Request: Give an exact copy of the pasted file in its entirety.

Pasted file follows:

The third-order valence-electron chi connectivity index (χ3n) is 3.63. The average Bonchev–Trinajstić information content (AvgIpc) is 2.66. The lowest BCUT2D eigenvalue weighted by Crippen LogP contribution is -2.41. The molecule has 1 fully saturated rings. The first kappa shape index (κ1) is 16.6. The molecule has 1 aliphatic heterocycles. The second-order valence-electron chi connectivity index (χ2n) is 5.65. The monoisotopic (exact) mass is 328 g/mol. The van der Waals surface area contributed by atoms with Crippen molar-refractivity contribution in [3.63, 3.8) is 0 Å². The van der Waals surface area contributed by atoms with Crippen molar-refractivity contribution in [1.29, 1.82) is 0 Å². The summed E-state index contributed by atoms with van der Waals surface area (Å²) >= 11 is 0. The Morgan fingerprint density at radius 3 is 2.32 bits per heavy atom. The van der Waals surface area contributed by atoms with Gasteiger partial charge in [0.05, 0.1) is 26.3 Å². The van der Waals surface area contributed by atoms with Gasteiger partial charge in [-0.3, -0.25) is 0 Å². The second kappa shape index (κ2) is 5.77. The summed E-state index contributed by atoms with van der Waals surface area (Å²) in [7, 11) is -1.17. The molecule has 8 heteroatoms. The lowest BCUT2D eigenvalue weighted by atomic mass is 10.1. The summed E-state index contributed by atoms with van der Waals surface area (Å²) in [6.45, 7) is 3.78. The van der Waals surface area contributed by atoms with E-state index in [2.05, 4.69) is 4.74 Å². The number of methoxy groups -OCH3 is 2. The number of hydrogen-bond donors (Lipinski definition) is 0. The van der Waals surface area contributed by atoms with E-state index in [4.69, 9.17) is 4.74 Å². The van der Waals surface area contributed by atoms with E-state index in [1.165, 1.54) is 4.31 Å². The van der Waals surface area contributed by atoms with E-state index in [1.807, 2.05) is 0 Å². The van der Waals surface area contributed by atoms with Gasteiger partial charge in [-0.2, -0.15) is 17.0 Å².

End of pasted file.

The third-order valence-electron chi connectivity index (χ3n) is 3.63. The average Bonchev–Trinajstić information content (AvgIpc) is 2.66. The lowest BCUT2D eigenvalue weighted by Crippen LogP contribution is -2.41. The molecule has 1 fully saturated rings. The first kappa shape index (κ1) is 16.6. The molecule has 1 aliphatic heterocycles. The second-order valence-electron chi connectivity index (χ2n) is 5.65. The monoisotopic (exact) mass is 328 g/mol. The van der Waals surface area contributed by atoms with Crippen molar-refractivity contribution in [3.63, 3.8) is 0 Å². The van der Waals surface area contributed by atoms with Crippen molar-refractivity contribution in [1.29, 1.82) is 0 Å². The summed E-state index contributed by atoms with van der Waals surface area (Å²) >= 11 is 0. The Morgan fingerprint density at radius 3 is 2.32 bits per heavy atom. The van der Waals surface area contributed by atoms with Gasteiger partial charge in [0.05, 0.1) is 26.3 Å². The van der Waals surface area contributed by atoms with Gasteiger partial charge in [-0.3, -0.25) is 0 Å². The second kappa shape index (κ2) is 5.77. The summed E-state index contributed by atoms with van der Waals surface area (Å²) in [7, 11) is -1.17. The molecule has 8 heteroatoms. The lowest BCUT2D eigenvalue weighted by atomic mass is 10.1. The summed E-state index contributed by atoms with van der Waals surface area (Å²) in [6.45, 7) is 3.78. The van der Waals surface area contributed by atoms with E-state index in [2.05, 4.69) is 4.74 Å². The number of methoxy groups -OCH3 is 2. The number of hydrogen-bond donors (Lipinski definition) is 0. The van der Waals surface area contributed by atoms with E-state index in [4.69, 9.17) is 4.74 Å². The van der Waals surface area contributed by atoms with E-state index in [1.165, 1.54) is 4.31 Å². The van der Waals surface area contributed by atoms with E-state index in [1.807, 2.05) is 0 Å². The van der Waals surface area contributed by atoms with Gasteiger partial charge in [-0.2, -0.15) is 17.0 Å².